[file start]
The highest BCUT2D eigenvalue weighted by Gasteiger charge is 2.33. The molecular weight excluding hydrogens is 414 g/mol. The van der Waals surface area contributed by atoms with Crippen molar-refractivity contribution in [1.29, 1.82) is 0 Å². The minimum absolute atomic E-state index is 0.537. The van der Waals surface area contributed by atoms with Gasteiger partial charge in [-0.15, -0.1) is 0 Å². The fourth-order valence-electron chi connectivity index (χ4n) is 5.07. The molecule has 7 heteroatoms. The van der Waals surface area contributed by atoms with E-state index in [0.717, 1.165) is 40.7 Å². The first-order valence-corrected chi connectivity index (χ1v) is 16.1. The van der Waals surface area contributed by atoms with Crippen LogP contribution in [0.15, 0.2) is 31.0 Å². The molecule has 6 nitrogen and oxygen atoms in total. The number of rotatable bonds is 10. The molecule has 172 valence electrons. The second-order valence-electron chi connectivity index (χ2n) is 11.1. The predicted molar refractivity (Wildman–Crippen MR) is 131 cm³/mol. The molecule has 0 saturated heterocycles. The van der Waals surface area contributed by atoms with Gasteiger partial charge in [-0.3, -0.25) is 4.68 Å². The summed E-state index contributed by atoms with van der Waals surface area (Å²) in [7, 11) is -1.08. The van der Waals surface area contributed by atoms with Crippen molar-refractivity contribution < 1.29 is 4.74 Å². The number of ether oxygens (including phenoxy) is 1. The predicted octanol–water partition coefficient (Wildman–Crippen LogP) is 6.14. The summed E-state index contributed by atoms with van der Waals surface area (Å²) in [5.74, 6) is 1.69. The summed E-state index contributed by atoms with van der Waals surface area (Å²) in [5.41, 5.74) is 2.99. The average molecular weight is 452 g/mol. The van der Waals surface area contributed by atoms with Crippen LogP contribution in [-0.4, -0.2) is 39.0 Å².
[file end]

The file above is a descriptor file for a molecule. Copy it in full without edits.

The highest BCUT2D eigenvalue weighted by Gasteiger charge is 2.33. The molecular weight excluding hydrogens is 414 g/mol. The van der Waals surface area contributed by atoms with Crippen molar-refractivity contribution in [1.29, 1.82) is 0 Å². The minimum absolute atomic E-state index is 0.537. The van der Waals surface area contributed by atoms with Gasteiger partial charge in [-0.15, -0.1) is 0 Å². The fourth-order valence-electron chi connectivity index (χ4n) is 5.07. The molecule has 7 heteroatoms. The van der Waals surface area contributed by atoms with E-state index in [0.717, 1.165) is 40.7 Å². The first-order valence-corrected chi connectivity index (χ1v) is 16.1. The van der Waals surface area contributed by atoms with Crippen LogP contribution in [0.15, 0.2) is 31.0 Å². The molecule has 6 nitrogen and oxygen atoms in total. The number of rotatable bonds is 10. The molecule has 172 valence electrons. The second-order valence-electron chi connectivity index (χ2n) is 11.1. The predicted molar refractivity (Wildman–Crippen MR) is 131 cm³/mol. The molecule has 0 saturated heterocycles. The van der Waals surface area contributed by atoms with Gasteiger partial charge in [-0.3, -0.25) is 4.68 Å². The summed E-state index contributed by atoms with van der Waals surface area (Å²) in [7, 11) is -1.08. The van der Waals surface area contributed by atoms with Crippen molar-refractivity contribution < 1.29 is 4.74 Å². The number of ether oxygens (including phenoxy) is 1. The predicted octanol–water partition coefficient (Wildman–Crippen LogP) is 6.14. The summed E-state index contributed by atoms with van der Waals surface area (Å²) in [5.74, 6) is 1.69. The summed E-state index contributed by atoms with van der Waals surface area (Å²) in [5.41, 5.74) is 2.99. The average molecular weight is 452 g/mol. The van der Waals surface area contributed by atoms with Crippen LogP contribution in [-0.4, -0.2) is 39.0 Å².